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Fitting In As Important To Emerging Electricity Technologies As It Is To Teens

Originally published on RMI Outlet.
By Karen Crofton

blog_2015_04_22-1Wanting to fit in is a basic desire of human existence. Who hasn’t gone through middle school or high school trying to find a group in which to belong? While “fitting in” shouldn’t be a prerequisite for “belonging” as far as people go, according to American scholar and New York Times best selling author Brené Brown, it’s part of our society. And fitting in is just as important to emerging technologies in the electricity space as it is to teenagers in high school.

The U.S. electricity grid is just about as complex as a teenagers’ social construct, and requires fitting in and belonging to survive. This can be particularly difficult for emerging technologies—while they often desire to be disruptors to the status quo, they still need to fit in to the ecosystem.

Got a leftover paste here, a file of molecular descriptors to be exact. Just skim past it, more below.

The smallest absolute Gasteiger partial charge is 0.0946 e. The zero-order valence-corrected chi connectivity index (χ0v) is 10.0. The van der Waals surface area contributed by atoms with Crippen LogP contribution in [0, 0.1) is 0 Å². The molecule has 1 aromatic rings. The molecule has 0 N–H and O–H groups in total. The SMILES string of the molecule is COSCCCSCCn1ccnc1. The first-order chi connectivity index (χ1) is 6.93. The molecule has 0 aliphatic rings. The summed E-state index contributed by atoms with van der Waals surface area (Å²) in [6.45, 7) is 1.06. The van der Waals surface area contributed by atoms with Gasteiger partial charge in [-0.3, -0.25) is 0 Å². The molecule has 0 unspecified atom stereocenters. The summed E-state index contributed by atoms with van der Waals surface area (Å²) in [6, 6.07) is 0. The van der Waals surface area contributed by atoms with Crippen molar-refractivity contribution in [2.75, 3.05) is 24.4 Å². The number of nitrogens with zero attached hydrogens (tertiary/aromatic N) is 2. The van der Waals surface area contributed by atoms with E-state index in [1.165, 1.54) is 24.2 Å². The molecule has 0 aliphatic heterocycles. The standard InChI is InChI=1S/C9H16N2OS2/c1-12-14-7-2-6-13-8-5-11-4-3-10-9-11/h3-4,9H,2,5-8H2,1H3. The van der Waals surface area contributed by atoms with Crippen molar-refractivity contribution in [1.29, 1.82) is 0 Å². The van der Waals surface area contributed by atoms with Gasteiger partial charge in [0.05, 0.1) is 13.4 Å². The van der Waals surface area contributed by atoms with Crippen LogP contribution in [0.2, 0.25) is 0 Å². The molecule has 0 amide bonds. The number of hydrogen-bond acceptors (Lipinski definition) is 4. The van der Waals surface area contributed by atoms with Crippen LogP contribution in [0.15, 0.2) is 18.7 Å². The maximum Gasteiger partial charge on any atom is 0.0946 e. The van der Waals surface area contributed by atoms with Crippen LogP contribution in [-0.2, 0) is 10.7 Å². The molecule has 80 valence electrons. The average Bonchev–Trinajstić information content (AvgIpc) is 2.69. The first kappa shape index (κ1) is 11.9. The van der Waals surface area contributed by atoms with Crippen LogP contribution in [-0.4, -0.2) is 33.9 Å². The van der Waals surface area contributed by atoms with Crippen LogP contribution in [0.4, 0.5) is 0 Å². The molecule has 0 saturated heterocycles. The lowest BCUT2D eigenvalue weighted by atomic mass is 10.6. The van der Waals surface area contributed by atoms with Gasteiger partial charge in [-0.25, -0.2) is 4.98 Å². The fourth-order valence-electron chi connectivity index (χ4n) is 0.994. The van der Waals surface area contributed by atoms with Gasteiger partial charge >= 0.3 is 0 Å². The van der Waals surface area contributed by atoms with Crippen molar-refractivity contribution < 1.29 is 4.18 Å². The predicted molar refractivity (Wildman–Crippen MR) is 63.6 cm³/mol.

How does one attempt to fit in? While I’m not aware of a tool for how to survive high school, there is now a tool for surviving an entrance into the electricity industry. Rocky Mountain Institute has developed a framework laid out in our recent report The Electricity Value Chain that helps highlight a company’s value. The key to a new product or emerging technology surviving initial launch and then thriving in the marketplace is creating or adding value. If you don’t belong because you are doing it cheaper, faster, or better you need to be doing something new that people find inherently valuable.